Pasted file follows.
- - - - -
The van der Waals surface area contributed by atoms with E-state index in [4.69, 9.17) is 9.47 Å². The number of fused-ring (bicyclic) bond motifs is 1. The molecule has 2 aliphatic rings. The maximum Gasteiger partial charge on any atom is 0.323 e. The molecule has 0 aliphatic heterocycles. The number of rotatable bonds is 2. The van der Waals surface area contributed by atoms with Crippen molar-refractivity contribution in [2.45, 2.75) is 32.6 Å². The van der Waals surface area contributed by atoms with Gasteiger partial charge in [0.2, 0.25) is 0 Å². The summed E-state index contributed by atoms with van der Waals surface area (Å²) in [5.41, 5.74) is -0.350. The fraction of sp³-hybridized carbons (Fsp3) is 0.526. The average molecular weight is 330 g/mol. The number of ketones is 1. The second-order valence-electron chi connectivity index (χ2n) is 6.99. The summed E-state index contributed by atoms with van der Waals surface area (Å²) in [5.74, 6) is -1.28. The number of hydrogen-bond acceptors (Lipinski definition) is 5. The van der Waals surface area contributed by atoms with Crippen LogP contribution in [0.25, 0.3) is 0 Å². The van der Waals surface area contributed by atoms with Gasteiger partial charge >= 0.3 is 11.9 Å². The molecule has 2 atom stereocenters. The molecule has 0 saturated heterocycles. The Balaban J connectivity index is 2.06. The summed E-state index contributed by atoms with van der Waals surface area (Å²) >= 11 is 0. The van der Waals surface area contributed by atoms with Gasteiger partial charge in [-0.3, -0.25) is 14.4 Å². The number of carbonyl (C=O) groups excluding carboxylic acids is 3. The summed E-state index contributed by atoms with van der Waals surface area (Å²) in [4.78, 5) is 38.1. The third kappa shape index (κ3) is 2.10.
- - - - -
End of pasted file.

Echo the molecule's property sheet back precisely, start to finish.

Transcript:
The van der Waals surface area contributed by atoms with E-state index in [4.69, 9.17) is 9.47 Å². The number of fused-ring (bicyclic) bond motifs is 1. The molecule has 2 aliphatic rings. The maximum Gasteiger partial charge on any atom is 0.323 e. The molecule has 0 aliphatic heterocycles. The number of rotatable bonds is 2. The van der Waals surface area contributed by atoms with Crippen molar-refractivity contribution in [2.45, 2.75) is 32.6 Å². The van der Waals surface area contributed by atoms with Gasteiger partial charge in [0.2, 0.25) is 0 Å². The summed E-state index contributed by atoms with van der Waals surface area (Å²) in [5.41, 5.74) is -0.350. The fraction of sp³-hybridized carbons (Fsp3) is 0.526. The average molecular weight is 330 g/mol. The number of ketones is 1. The second-order valence-electron chi connectivity index (χ2n) is 6.99. The summed E-state index contributed by atoms with van der Waals surface area (Å²) in [5.74, 6) is -1.28. The number of hydrogen-bond acceptors (Lipinski definition) is 5. The van der Waals surface area contributed by atoms with Crippen LogP contribution in [0.25, 0.3) is 0 Å². The van der Waals surface area contributed by atoms with Gasteiger partial charge >= 0.3 is 11.9 Å². The molecule has 2 atom stereocenters. The molecule has 0 saturated heterocycles. The Balaban J connectivity index is 2.06. The summed E-state index contributed by atoms with van der Waals surface area (Å²) >= 11 is 0. The van der Waals surface area contributed by atoms with Gasteiger partial charge in [-0.3, -0.25) is 14.4 Å². The number of carbonyl (C=O) groups excluding carboxylic acids is 3. The summed E-state index contributed by atoms with van der Waals surface area (Å²) in [4.78, 5) is 38.1. The third kappa shape index (κ3) is 2.10.